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Timothy Foster (settler) facts for kids

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Timothy Foster
Born May 14, 1720
Died April 3, 1785
Known for First settler of Winthrop, Maine
Spouse(s) Sibboleth Freeman
Children 11
  • John Foster (father)
  • Margaret Ware (mother)
Military service
Force Massachusetts Militia
Rank Captain
Unit 7th Company in Joseph North's 2nd Lincoln County Regiment (1776-), William Lithgow's detachment (1778-)
Conflict Revolutionary War
Captain Timothy Foster signature 1776.png

Timothy Foster (May 14, 1720 – April 3, 1785) and his family were the first colonial settlers of Winthrop, Maine. He was a captain in the Massachusetts militia during the American Revolutionary War.

Early life

Timothy Foster was born on May 14, 1720, at Attleborough in Massachusetts Bay Colony—the ninth of thirteen children. His mother Margaret Ware (1685–1761) and his father John Foster (1680–1759) were born, respectively, in the Massachusetts Bay towns of Wrentham and Salem. John Foster was a blacksmith and an elected deputy to the Massachusetts General Court.

First settler of Winthrop, Maine

General view of Lake Cobbosseecontee, Maine (60993)
Lake Cobbosseecontee, Maine

In 1764, Timothy Foster bought 200 acres of forest and meadow in Pondtown Plantation, now Winthrop, Maine. The land, purchased for £26 from a roving land speculator, was situated along the western shore of Cobbosseecontee Lake. The next year Foster moved from Attleborough to Pondtown with his wife Sibboleth Freeman and their 10 children, becoming the first pioneers to settle there. In 1766, Foster's land—designated as lot eight—was recorded in a colonial deed that required him to build a house, clear and till at least five acres, and live on the premises. In 1769, the Fosters built the first frame house in Pondtown. In 1771, Pondtown was incorporated as the town of Winthrop and Foster was elected to its first board of selectmen.

Military service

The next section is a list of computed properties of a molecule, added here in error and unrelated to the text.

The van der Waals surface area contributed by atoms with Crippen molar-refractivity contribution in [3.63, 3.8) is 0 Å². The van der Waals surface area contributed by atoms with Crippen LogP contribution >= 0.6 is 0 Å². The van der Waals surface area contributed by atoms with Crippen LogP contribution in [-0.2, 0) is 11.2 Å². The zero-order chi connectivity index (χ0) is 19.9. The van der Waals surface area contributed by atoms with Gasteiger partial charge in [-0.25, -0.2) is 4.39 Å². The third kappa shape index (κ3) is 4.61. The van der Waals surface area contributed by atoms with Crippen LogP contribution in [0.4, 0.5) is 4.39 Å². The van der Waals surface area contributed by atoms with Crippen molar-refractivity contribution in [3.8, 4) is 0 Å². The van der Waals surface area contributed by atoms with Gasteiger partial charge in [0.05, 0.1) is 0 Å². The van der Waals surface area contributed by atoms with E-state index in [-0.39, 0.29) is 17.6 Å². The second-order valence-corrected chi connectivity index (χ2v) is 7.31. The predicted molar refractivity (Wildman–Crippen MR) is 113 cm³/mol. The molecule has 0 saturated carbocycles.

The town of Winthrop petitioned the Massachusetts General Court in January of 1773 with grievances against the Parliament of the United Kingdom. Two years later Timothy Foster was commissioned an ensign in the local militia. In July 1776, Foster was made a captain of the 7th Company in Colonel Joseph North's 2nd Lincoln County Regiment of the Massachusetts Militia and, in the same year, Foster's company was at Fort Ticonderoga in New York. From 1778 Foster was a captain in William Lithgow's detachment, which in 1779 defended Lincoln County from British attack after the defeat of American naval forces in the Penobscot Expedition at Penobscot Bay.


Timothy Foster married Sibboleth Freeman (1723–1813) on June 23, 1743, in Attleborough. Their children were Timothy Foster Jr., b. 1745; Bela (Billy) Foster, b. 1747; Eliphalet Foster b. 1749; Susan Foster, b. 1751; David Foster, b. 1753; Thomas Foster, b. 1755; Stuart Foster, b. 1757; John Foster, b. 1759; Oliver Foster, b. 1761; Sibler Foster, b. 1763; and Stephen Foster, b. 1766. All of their children were born in Attleborough except their last child, Stephen, who was the first child born to settlers in Winthrop. Eight of their sons served in the American Revolutionary War.

Death and legacy

On April 1, 1785, Timothy Foster was struck by a tree limb which fractured his skull and rendered him unconscious. His son Stuart Foster and two neighbors walked to Falmouth, Maine, for a surgeon. The surgeon could not return with them, but he gave them a trephine—a saw to bore a hole in Foster's skull. The men did not return in time to save him and he died April 3, 1785.

A new home was built for the widow Foster by her sons, which still stands. Outside her home the Daughters of the American Revolution placed a memorial plaque on a stone that honors Timothy Foster as a patriot and the first settler of Winthrop.

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